Although Völker initially worked in a bank, his fine natural voice came to the attention of Clemens Krauss, then in charge of the Frankfurt Opera, who encouraged him to consider becoming a singer. After a brief period of study, he made his debut at the Frankfurt Opera in 1926 as Florestan / Fidelio, remaining a member of the Frankfurt ensemble until 1935 and maintaining close links with it thereafter. He joined the Vienna State Opera in 1931, remaining until 1935 and returning for the 1939–1940 and 1949–1950 seasons.
At the Salzburg Festival Völker made his debut in 1931 as Ferrando / Così fan tutte. He was to be a frequent Salzburg guest, his roles including Florestan (1931–1934), the Emperor / Die Frau ohne Schatten (1932–1933), Menelaus / Die aegyptische Helena (1934) and Max / Der Freischütz (1939). Even greater was his presence at the Bayreuth Festival where between 1933 and 1942 he was considered incomparable in the title role of Lohengrin. At Bayreuth he also sang Erik / Der fliegende Holländer and the title part in Parsifal.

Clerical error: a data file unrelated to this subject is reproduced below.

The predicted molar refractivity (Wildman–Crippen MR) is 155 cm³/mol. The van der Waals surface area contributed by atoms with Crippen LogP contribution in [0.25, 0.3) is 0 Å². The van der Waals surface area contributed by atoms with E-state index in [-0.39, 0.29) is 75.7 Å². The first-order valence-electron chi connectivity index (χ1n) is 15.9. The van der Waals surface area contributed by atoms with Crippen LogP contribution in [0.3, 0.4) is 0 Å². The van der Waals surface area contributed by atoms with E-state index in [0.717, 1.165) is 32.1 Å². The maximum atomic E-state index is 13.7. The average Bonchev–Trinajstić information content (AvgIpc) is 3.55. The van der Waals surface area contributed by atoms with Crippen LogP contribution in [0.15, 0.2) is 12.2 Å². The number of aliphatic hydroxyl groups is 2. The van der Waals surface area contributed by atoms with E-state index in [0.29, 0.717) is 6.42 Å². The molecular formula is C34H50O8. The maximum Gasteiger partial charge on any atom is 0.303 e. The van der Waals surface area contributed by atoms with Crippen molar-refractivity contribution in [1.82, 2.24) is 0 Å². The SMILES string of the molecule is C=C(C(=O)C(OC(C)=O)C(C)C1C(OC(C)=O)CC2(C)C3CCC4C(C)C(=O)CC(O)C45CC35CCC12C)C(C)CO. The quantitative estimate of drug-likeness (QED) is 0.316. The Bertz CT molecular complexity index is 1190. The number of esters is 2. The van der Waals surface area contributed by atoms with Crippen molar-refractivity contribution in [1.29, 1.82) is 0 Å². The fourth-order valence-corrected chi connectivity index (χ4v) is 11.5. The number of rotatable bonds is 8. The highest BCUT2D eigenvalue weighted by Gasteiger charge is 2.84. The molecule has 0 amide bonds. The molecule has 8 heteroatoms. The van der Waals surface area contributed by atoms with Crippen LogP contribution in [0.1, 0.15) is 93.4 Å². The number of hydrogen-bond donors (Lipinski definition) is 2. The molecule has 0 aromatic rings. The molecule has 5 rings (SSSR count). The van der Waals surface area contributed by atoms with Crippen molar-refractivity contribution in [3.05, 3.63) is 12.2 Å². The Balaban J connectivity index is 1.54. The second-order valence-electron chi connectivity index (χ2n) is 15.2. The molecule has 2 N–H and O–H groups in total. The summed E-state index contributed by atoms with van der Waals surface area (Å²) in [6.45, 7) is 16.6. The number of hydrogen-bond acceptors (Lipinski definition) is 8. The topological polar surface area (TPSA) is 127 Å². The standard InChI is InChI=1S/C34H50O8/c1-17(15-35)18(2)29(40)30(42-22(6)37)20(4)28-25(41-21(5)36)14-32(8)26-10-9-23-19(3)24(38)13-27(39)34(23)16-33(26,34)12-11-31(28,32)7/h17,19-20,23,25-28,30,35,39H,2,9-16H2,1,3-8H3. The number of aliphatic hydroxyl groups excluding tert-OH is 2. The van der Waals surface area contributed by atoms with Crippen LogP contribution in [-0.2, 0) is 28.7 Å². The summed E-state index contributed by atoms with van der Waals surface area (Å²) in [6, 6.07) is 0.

Throughout the period up to the outbreak of World War II Völker was active internationally: he appeared in Brussels and Budapest in 1934 and in the same year made his debut at the Royal Opera House, London singing Florestan and Siegmund / Die Walküre, repeating this role in 1937. He made his debut in Amsterdam in 1935 and at the Paris Opera in 1936, as Florestan. He appeared at the Florence Maggio Musicale in 1938 and also sang in concert at Rome, having previously made his debut at La Scala, Milan.
Having sung as a guest at the Berlin State Opera from 1933, Völker joined this company in 1935, remaining a member until 1945. He also enjoyed great success with the opera companies of Hamburg and Munich. From 1945 to 1952 he was a member of the Munich company, where his roles included the title part in Otello. His repertoire also included Walther / Die Meistersinger von Nürnberg, Belmonte / Die Entführung aus dem Serail, Canio / Pagliacci and the title role in Don Carlo.
In addition to his operatic work Völker was a most accomplished singer of operetta and lieder, as his numerous recordings clearly demonstrate. He retired from singing in 1952 and taught in his home town of Neu-Isenburg, later being appointed a professor at the Stuttgart Music High School in 1958.
Völker’s voice was remarkably smooth throughout the complete tenor range. He brought elegance and musicality to whatever he chose to sing.
© Naxos Rights International Ltd. — David Patmore (A–Z of Singers, Naxos 8.558097-100).